The argument against small loans it that the average $3,300 loan taken over a year racks up an additional $462 in admin fees plus an establishment fee so it doesn’t make good business sense for banks to go to the trouble of offering the service. For consumers who have overextended their credit cards and have a bad credit rating the current lending climate is a pretty aggressive place and going through the banks could be a futile endeavour so it is just as well that there are more accessible options opening up for loans, such as the ones at Bankwest.com.au (http://www.bankwest.com.au/personal/personal-loans/personal-loans-overview), which our research led us to.
What is more, Cash Converters’ personal loan growth of 31 per cent to $62.1-million is also worth a mention because the model it was built on was geared towards market needs. Its core business is extending $1,000 loans on a shorter term of seven months, accumulating $490 in interest and a $250 establishment fee. Australia’s short term small amount market is estimated to be generating more than $1-billion and, for those who are running out of viable loan options it provides a suitable channel.
Things are looking up for the cash-strapped consumer though as legislation has also recently been passed that restricts the interest and charges that can be applied to small, short term loans. Loans under $2,000 have been capped at 20 per cent of the credit amount to be charged upfront and 4 per cent on a monthly basis for the term of the loan.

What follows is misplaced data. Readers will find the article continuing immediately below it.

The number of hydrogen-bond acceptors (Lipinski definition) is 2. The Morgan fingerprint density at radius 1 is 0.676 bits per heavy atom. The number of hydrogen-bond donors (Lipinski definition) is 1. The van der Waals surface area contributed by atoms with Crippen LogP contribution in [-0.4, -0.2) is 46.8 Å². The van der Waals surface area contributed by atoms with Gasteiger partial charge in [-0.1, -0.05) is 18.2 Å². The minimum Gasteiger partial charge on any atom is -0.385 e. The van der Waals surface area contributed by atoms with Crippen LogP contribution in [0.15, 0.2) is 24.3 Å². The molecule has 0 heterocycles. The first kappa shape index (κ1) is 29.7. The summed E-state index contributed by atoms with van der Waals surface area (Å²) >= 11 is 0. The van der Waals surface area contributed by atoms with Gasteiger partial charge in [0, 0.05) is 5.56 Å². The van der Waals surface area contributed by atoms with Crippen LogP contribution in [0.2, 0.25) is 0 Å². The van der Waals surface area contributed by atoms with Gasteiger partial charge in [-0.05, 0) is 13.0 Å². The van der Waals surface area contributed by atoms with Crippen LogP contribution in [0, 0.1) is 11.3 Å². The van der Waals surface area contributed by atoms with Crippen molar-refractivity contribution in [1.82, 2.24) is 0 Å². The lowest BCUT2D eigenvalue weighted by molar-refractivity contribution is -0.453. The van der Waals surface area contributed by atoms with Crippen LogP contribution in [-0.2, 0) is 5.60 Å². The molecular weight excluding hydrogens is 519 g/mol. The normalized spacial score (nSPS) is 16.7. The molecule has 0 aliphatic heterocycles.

Other developments in the arena of personal loan financing have seen the emergence of a new peer-to-peer platform released by SocietyOne. It is a loan management program called ClearMatch which caters to a changing world with a dynamic online solution and a secure framework through which borrowers’ and investors’ interests can be satisfied.
The new platform promises a more efficient personal loan process by taking the middle man, the bank, out of the borrower-investor relationship. It has also been claimed that the operating platform’s technology is more efficient than can be expected at a bank and other financial lending institutions.
The news of the software’s Australian debut comes in the wake of its success in the United Kingdom, and SocietyOne feels it is likely to have the same degree of impact down under. The software creates a mutually beneficial framework, as borrowers pay lower fees and interest and lenders can access an asset class that has kept the banks running for many years.
In its favour is fixed rate monthly interest and repayments. There is also no monthly charge and no fees apply for early repayment. The funds are provided by independent investors who invest small amounts into different accounts to create a diverse portfolio under the management of SocietyOne. Borrowers can access to up $30,000, on what has been coined a responsible borrowing option.
So if there wasn’t already enough pressure on the banks the introduction of more direct borrowing alternatives poses a threat to their precarious profit margins. The country’s big four have come under a lot of fire recently, monopolizing the market and charging Australians significantly higher interest rates and fees than their financial counterparts in the rest of the developed world.